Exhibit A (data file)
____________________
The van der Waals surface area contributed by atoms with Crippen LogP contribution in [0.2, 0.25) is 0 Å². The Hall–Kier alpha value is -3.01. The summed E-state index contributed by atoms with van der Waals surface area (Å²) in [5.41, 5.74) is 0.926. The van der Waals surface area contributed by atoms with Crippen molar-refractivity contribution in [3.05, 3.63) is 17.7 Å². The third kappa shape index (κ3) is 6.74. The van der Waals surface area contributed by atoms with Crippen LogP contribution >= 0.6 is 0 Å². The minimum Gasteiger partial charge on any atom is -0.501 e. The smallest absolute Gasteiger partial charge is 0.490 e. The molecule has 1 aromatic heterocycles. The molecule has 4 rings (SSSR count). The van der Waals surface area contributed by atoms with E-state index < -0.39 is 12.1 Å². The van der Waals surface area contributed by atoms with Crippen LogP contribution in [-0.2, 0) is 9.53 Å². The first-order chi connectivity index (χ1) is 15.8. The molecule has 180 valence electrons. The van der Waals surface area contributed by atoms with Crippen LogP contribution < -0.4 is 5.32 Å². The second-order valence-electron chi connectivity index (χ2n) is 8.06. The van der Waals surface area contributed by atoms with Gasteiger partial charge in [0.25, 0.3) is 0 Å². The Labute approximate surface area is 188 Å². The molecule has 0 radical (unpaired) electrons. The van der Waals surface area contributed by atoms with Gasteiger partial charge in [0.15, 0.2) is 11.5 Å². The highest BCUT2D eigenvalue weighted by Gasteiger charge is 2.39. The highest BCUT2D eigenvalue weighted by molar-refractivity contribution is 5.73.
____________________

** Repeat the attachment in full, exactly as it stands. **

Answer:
The van der Waals surface area contributed by atoms with Crippen LogP contribution in [0.2, 0.25) is 0 Å². The Hall–Kier alpha value is -3.01. The summed E-state index contributed by atoms with van der Waals surface area (Å²) in [5.41, 5.74) is 0.926. The van der Waals surface area contributed by atoms with Crippen molar-refractivity contribution in [3.05, 3.63) is 17.7 Å². The third kappa shape index (κ3) is 6.74. The van der Waals surface area contributed by atoms with Crippen LogP contribution >= 0.6 is 0 Å². The minimum Gasteiger partial charge on any atom is -0.501 e. The smallest absolute Gasteiger partial charge is 0.490 e. The molecule has 1 aromatic heterocycles. The molecule has 4 rings (SSSR count). The van der Waals surface area contributed by atoms with E-state index < -0.39 is 12.1 Å². The van der Waals surface area contributed by atoms with Crippen LogP contribution in [-0.2, 0) is 9.53 Å². The first-order chi connectivity index (χ1) is 15.8. The molecule has 180 valence electrons. The van der Waals surface area contributed by atoms with Crippen LogP contribution < -0.4 is 5.32 Å². The second-order valence-electron chi connectivity index (χ2n) is 8.06. The van der Waals surface area contributed by atoms with Gasteiger partial charge in [0.25, 0.3) is 0 Å². The Labute approximate surface area is 188 Å². The molecule has 0 radical (unpaired) electrons. The van der Waals surface area contributed by atoms with Gasteiger partial charge in [0.15, 0.2) is 11.5 Å². The highest BCUT2D eigenvalue weighted by Gasteiger charge is 2.39. The highest BCUT2D eigenvalue weighted by molar-refractivity contribution is 5.73.